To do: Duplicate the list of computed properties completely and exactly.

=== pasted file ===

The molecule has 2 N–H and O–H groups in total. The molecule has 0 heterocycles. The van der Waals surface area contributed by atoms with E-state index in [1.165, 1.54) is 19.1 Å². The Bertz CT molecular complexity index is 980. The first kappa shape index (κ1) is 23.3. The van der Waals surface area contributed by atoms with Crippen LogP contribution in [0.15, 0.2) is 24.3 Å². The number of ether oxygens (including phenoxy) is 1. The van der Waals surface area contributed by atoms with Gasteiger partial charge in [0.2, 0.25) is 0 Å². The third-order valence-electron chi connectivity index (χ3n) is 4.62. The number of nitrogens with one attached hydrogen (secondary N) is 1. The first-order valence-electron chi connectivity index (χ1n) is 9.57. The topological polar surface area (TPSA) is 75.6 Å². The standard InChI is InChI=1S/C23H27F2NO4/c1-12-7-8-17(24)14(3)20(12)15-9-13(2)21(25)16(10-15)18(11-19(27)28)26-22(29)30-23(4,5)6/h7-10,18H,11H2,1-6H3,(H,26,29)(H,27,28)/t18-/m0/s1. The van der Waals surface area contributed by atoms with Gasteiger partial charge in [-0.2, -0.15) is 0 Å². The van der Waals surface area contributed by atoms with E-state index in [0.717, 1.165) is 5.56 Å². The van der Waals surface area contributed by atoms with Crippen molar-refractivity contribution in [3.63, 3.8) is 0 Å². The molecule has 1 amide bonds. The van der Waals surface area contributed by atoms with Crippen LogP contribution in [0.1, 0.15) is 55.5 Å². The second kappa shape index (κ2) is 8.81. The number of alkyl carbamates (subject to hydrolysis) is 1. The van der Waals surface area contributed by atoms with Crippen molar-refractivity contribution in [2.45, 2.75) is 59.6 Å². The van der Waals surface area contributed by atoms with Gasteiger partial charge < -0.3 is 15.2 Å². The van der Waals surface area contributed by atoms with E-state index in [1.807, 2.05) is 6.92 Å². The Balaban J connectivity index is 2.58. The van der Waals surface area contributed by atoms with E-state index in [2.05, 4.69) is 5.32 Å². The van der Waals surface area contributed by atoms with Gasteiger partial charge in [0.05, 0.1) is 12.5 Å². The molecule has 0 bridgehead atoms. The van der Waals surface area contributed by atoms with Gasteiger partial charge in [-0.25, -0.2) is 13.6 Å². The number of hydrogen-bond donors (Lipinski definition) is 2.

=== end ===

The molecule has 2 N–H and O–H groups in total. The molecule has 0 heterocycles. The van der Waals surface area contributed by atoms with E-state index in [1.165, 1.54) is 19.1 Å². The Bertz CT molecular complexity index is 980. The first kappa shape index (κ1) is 23.3. The van der Waals surface area contributed by atoms with Crippen LogP contribution in [0.15, 0.2) is 24.3 Å². The number of ether oxygens (including phenoxy) is 1. The van der Waals surface area contributed by atoms with Gasteiger partial charge in [0.2, 0.25) is 0 Å². The third-order valence-electron chi connectivity index (χ3n) is 4.62. The number of nitrogens with one attached hydrogen (secondary N) is 1. The first-order valence-electron chi connectivity index (χ1n) is 9.57. The topological polar surface area (TPSA) is 75.6 Å². The standard InChI is InChI=1S/C23H27F2NO4/c1-12-7-8-17(24)14(3)20(12)15-9-13(2)21(25)16(10-15)18(11-19(27)28)26-22(29)30-23(4,5)6/h7-10,18H,11H2,1-6H3,(H,26,29)(H,27,28)/t18-/m0/s1. The van der Waals surface area contributed by atoms with Gasteiger partial charge in [-0.2, -0.15) is 0 Å². The van der Waals surface area contributed by atoms with E-state index in [0.717, 1.165) is 5.56 Å². The van der Waals surface area contributed by atoms with Crippen molar-refractivity contribution in [3.63, 3.8) is 0 Å². The molecule has 1 amide bonds. The van der Waals surface area contributed by atoms with Crippen LogP contribution in [0.1, 0.15) is 55.5 Å². The second kappa shape index (κ2) is 8.81. The number of alkyl carbamates (subject to hydrolysis) is 1. The van der Waals surface area contributed by atoms with Crippen molar-refractivity contribution in [2.45, 2.75) is 59.6 Å². The van der Waals surface area contributed by atoms with Gasteiger partial charge < -0.3 is 15.2 Å². The van der Waals surface area contributed by atoms with E-state index in [1.807, 2.05) is 6.92 Å². The Balaban J connectivity index is 2.58. The van der Waals surface area contributed by atoms with E-state index in [2.05, 4.69) is 5.32 Å². The van der Waals surface area contributed by atoms with Gasteiger partial charge in [0.05, 0.1) is 12.5 Å². The molecule has 0 bridgehead atoms. The van der Waals surface area contributed by atoms with Gasteiger partial charge in [-0.25, -0.2) is 13.6 Å². The number of hydrogen-bond donors (Lipinski definition) is 2.